Chris Christie, Mike Pence, and Doug Burgum will join the Republican presidential field this week. The struggle of Florida Gov. Ron DeSantis to become the clear challenger to former President Donald J. Trump has encouraged aspirants to join the race.
National Republican voter surveys show Mr. DeSantis 30 points behind Mr. Trump. No one else comes close, but one in four Republicans still want an alternative to the two front-runners, creating a tight race.
For now, all three newcomers are longshots.
However, each candidate will receive a brief spotlight to start a brush fire.
Tuesday, June 6
Town hall at the New Hampshire Institute of Politics outside Manchester.
The strategy: Mr. Christie, who withdrew out of the 2016 contest early and supported Mr. Trump, has portrayed himself as the GOP’s fiercest opponent of the previous president.
After instigating the Capitol attack, Mr. Trump is unqualified to serve. The Christie campaign previously stated that it will aim on “mixing it up in the news cycle and engaging Trump.”
However, criticizing Trump has yielded little. In a Monmouth survey last week of 10 announced or possible 2024 contenders, Republican voters assessed Mr. Christie the least positively (21% favorable, 47% unfavorable). He wants to debate Trump and unleash his characteristic pugilism.
Mr. Christie will campaign intensively in New Hampshire, where many independents are anticipated to vote in the primary next year, giving him the best chance to hurt Mr. Trump.
Wednesday, June 7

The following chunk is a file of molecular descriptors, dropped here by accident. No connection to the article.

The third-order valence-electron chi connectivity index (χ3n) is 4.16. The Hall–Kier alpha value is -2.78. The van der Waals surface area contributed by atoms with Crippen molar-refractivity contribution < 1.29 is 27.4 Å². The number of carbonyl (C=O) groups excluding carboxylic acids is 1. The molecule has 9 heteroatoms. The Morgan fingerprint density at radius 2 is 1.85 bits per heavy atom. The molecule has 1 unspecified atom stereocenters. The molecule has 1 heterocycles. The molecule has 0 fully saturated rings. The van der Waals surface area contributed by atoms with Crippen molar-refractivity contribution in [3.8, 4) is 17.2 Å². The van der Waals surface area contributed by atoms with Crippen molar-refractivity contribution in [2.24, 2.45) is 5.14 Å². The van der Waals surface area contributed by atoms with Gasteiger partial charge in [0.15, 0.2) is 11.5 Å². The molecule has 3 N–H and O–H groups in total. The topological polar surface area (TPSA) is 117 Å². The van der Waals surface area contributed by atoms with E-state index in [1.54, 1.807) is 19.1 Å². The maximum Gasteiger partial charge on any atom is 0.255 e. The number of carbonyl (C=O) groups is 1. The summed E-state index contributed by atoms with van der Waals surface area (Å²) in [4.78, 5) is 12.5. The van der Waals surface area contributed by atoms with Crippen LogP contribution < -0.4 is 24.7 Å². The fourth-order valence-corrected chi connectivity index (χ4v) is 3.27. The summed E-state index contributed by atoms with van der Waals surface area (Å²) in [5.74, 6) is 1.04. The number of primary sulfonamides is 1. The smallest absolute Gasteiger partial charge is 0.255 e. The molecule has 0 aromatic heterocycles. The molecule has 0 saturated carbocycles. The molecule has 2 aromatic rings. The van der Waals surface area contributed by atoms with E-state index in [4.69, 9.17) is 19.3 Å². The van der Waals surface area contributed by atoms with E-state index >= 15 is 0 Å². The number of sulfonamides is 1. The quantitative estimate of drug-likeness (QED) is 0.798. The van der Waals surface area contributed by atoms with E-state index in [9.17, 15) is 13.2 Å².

Where: Des Moines voter rally and 9 p.m. Eastern CNN town hall.
The strategy: The former vice president gave the 2016 ticket legitimacy with social conservatives, but he lost favor with the party base after refusing to help Mr. Trump defeat President Biden.
Mr. Pence, an evangelical Christian and former Indiana governor, is likely to campaign in Iowa in hopes of a good showing in the first nominating contest next year. His campaign wants to show people he’s more than Mr. Trump’s No. 2.
Mr. Pence, who favors Ukraine help, disagrees with the party’s populist agenda. He earned the second-highest unfavorable rating in the Monmouth survey (35% vs. 46%). At a Thursday town hall with Mr. Trump, Fox News’ Sean Hannity said Mr. Pence will soon join the race, drawing boos.
Wednesday, June 7
The strategy: North Dakota’s governor, a little-known beyond his own state, built a fortune in computer software and can self-fund his long-shot candidacy.
He believes 60% of American voters are a “silent majority” that feels overlooked by fierce ideological discussions in politics. Mr. Burgum told a Fargo news site that there is a need for alternatives.
Governor Burgum announced a 2030 carbon neutrality objective for North Dakota. He did it through speeding carbon capture technologies, not by reducing the state’s dependency on fossil fuels.
The governor is low-key and not Trump-like. In today’s Republican rapids, he will paddle against the river and be little recognized.